Shopaholic’s dream or germaphobe’s nightmare?


photo via Patch

Hours of anticipation, countless days of camping out, all building to a few minutes of pushing and shoving like life depends upon it. While this may sound like a scene straight out of a horror movie or a local BMV at lunch hour, in reality, it perfectly describes the anarchy and mayhem of Black Friday.

Black Friday, a time-honored tradition within the United States, has been celebrated in its various forms since the mid-20th century. As the unofficial kick-off to the holiday season, advertisements for deals and carefully crafted shopping routes dominate conversation in the weeks leading up to Thanksgiving.

However, the circumstances this year appear to be turning this shopaholic’s dream into a germaphobe’s nightmare. 

Due to the COVID-19 pandemic, the usual desire to zoom through the Thanksgiving feast and race to the stores is non-existent. Fearing the virus, many people plan to heed local health ordinances, cancel the traditional Black Friday attack plan and shop from the safety and comfort of home.

According to a Deilotte survey cited by CNBC, 61 percent of Americans plan to play it safe and shop from home. This staggering shift to online shopping puts this year’s Black Friday in the record books with online surpassing traditional for the first time. The same survey also notes that 74 percent plan to shop online throughout the entire season, up 12 percent from 2019. 

Throughout the pandemic, traditional retail stores remain among the most affected by lock-downs and COVID-19 protocols. In an article published by Fox News, Kathy Gersh, a former executive for Nordstrom, elaborates on these struggles, claiming that in order to survive, brick-and-mortar locations must adapt and provide a unique shopping experience–both now and post-pandemic.

Ever since Amazon launched its Thanksgiving weekend deals in 2013, traditional in-person Black Friday shopping experiences have lost the wonder, value and necessity they once held. To compete with this success, retailers have attempted to better appeal to the public interest, opening stores Thanksgiving night and amping up the price cuts. 

Even this year, stores like Walmart, Target and Dick’s Sporting Goods began rolling out Black Friday deals weeks before the fated day, hoping to avoid crowding but tout a typical sales quotient. In addition to these measures, these same corporations along with many others plan to close Thanksgiving night to prevent the usual camping, crowding and massacre these sale prices present.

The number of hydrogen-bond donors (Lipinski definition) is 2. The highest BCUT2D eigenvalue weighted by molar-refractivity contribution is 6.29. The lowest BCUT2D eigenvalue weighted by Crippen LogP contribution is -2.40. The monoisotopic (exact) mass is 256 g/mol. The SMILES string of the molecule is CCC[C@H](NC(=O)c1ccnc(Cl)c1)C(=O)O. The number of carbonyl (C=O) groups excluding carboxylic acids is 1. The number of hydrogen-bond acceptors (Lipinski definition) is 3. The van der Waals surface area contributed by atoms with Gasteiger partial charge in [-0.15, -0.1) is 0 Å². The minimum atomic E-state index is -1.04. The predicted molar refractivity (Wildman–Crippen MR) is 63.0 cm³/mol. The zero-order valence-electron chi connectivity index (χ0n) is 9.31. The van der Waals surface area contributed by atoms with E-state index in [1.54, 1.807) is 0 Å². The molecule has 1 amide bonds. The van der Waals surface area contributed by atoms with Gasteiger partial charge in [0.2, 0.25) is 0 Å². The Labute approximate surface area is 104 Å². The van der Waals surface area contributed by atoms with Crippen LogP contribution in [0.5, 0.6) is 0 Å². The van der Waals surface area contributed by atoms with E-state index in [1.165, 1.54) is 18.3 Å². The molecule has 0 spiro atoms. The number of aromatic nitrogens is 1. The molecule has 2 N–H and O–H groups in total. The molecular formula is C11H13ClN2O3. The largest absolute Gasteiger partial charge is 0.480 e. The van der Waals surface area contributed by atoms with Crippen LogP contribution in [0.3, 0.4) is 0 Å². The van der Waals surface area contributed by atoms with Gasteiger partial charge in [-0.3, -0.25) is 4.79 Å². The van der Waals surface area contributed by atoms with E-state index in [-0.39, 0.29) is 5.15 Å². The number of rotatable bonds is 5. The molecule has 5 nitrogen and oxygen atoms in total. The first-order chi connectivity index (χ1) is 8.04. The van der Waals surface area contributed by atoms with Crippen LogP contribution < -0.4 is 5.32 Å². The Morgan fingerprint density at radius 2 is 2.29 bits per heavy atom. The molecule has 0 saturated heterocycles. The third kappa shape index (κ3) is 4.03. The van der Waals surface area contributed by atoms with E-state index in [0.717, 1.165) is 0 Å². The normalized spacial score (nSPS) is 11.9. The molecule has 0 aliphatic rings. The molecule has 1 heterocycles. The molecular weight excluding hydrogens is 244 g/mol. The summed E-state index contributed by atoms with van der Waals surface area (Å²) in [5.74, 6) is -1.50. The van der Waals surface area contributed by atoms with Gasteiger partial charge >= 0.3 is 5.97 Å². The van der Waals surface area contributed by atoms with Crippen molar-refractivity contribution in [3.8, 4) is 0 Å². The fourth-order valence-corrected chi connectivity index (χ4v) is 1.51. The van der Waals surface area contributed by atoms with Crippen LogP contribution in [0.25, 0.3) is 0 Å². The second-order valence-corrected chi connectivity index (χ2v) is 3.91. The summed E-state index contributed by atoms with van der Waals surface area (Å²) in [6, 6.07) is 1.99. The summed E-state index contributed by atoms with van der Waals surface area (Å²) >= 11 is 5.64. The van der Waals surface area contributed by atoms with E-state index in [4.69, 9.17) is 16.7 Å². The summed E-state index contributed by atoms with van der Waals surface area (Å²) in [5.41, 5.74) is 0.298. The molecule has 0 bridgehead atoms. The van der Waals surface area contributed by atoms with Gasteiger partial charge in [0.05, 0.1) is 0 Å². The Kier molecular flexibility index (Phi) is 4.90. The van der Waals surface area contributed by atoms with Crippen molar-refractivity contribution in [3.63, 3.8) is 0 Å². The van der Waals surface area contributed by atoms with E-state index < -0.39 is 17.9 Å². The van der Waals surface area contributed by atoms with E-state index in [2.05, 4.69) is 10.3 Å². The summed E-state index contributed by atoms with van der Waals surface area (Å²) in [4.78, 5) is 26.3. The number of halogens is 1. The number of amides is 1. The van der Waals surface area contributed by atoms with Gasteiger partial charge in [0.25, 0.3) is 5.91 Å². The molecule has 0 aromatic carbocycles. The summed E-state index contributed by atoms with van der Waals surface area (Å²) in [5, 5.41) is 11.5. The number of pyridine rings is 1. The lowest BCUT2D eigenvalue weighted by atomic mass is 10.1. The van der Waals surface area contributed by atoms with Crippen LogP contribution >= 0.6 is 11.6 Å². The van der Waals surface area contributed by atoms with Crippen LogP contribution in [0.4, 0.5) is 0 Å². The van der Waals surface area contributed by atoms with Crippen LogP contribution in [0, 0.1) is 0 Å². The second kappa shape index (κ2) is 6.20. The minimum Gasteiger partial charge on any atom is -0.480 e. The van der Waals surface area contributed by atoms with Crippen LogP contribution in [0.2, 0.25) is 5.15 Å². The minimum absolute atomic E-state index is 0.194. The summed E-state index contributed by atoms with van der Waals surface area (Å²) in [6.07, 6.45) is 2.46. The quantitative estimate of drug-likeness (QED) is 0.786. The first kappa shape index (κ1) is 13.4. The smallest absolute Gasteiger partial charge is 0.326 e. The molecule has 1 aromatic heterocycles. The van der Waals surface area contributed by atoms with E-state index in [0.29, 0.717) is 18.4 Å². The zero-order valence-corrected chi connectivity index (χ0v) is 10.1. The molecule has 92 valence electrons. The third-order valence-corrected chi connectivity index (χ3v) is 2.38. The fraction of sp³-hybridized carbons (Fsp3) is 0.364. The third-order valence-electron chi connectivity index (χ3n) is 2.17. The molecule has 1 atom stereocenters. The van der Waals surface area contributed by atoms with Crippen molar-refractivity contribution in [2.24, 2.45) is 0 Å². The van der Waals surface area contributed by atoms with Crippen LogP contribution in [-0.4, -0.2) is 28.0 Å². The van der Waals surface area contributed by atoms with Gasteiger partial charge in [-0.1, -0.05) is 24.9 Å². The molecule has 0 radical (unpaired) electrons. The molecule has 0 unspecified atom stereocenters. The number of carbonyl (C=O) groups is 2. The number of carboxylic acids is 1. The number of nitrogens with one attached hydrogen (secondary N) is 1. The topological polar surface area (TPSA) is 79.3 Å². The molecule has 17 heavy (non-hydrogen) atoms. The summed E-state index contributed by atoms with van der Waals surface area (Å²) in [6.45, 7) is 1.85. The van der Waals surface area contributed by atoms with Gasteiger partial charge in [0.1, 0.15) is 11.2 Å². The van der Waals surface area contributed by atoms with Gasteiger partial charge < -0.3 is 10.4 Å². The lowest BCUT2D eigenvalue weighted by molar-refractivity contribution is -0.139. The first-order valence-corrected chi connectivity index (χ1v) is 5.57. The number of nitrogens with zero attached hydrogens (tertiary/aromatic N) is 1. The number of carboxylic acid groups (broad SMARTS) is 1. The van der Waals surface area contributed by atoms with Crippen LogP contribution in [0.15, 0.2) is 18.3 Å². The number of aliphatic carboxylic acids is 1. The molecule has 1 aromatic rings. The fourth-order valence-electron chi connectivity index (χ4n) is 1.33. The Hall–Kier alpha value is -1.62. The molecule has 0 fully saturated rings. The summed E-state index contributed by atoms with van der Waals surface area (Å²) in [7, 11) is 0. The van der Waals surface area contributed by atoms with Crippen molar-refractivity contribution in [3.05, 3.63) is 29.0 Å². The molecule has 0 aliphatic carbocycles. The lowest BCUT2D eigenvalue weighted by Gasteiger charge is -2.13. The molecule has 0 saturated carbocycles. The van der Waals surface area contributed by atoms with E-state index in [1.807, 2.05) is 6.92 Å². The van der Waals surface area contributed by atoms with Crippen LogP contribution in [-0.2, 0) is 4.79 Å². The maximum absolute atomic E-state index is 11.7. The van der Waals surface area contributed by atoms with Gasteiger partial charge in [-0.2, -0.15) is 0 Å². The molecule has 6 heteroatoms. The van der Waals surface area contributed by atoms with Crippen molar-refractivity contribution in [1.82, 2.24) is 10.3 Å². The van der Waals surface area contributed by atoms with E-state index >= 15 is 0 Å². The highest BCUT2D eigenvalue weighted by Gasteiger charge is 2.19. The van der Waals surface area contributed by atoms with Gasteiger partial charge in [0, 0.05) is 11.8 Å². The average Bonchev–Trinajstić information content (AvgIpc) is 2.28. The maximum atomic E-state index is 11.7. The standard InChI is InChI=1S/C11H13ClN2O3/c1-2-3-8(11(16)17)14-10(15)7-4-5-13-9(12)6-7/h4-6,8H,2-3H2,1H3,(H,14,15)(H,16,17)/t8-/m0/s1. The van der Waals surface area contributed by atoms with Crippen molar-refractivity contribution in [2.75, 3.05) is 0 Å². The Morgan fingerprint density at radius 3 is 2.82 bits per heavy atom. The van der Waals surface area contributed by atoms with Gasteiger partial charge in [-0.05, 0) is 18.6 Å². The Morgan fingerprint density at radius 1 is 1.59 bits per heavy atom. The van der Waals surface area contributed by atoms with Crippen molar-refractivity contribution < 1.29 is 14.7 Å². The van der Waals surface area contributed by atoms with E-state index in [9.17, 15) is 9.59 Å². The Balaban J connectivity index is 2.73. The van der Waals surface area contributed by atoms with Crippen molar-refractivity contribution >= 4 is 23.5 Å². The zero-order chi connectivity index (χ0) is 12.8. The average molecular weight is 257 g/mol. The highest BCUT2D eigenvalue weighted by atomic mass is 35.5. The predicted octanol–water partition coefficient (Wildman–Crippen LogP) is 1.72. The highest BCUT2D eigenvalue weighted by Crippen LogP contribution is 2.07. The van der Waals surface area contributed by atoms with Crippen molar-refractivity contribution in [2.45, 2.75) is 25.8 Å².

However, many of these efforts may still be in vain. In her article, Gersh cites a study claiming that six in 10 people found new ways to shop during quarantine. It also shows 45 percent of Americans have made the transition to fully shopping online. As puts it, less in-store shopping, less impulse purchases, more money saved–especially in a year as economically challenging as this.

So how can brick-and-mortar businesses hope to turn a profit and survive this Black Friday–let alone the post-pandemic economy?

First, businesses must continue to emphasize the safety and necessity of an in-person shopping experience. With all of the fear brought on by COVID-19, consumers need reassurance that retailers are taking necessary precautions. Following mask mandates, limiting capacity and restricting dressing-room access may appear to impede business success, but in reality they restore the consumer’s faith in the experience. 

Once safety issues have been addressed, retailers must also consider the in-store experience. Amid pandemic stress, associates and employees alike might find it difficult to do their job, especially when policing the store for maskless customers occupies much of their time. Gersh explains that going forward, sales associates must assume a more interactive and helpful role in the shopping experience. Only through these necessary changes can businesses hope to rival the efficiency of the online experience. 

All-in-all, most retailers seem to be following these necessary steps to reshape their businesses. While the long lines and fist-fights might not accompany this Black Friday, the precautions taken will save brick-and mortar stores in the long run. 

While the normal hustle and bustle of Black Friday may not be present this season, new traditions and quality family time will take its place. This year hasn’t given much to be thankful for; maybe this dramatic change in holiday shopping brings families closer together, allowing them to count their blessings.

If planning to venture out this Black Friday, stay safe, stay smart. Wearing a mask and social distancing not only slows the spread, but allows for this sacred shopping tradition to continue for years to come. And, with the way this year has gone, I wouldn’t be surprised if a zombie apocalypse occurs; your past Black Friday experiences might just come in handy. 

To see a list of business hours this holiday season, click the link below (times may vary by location).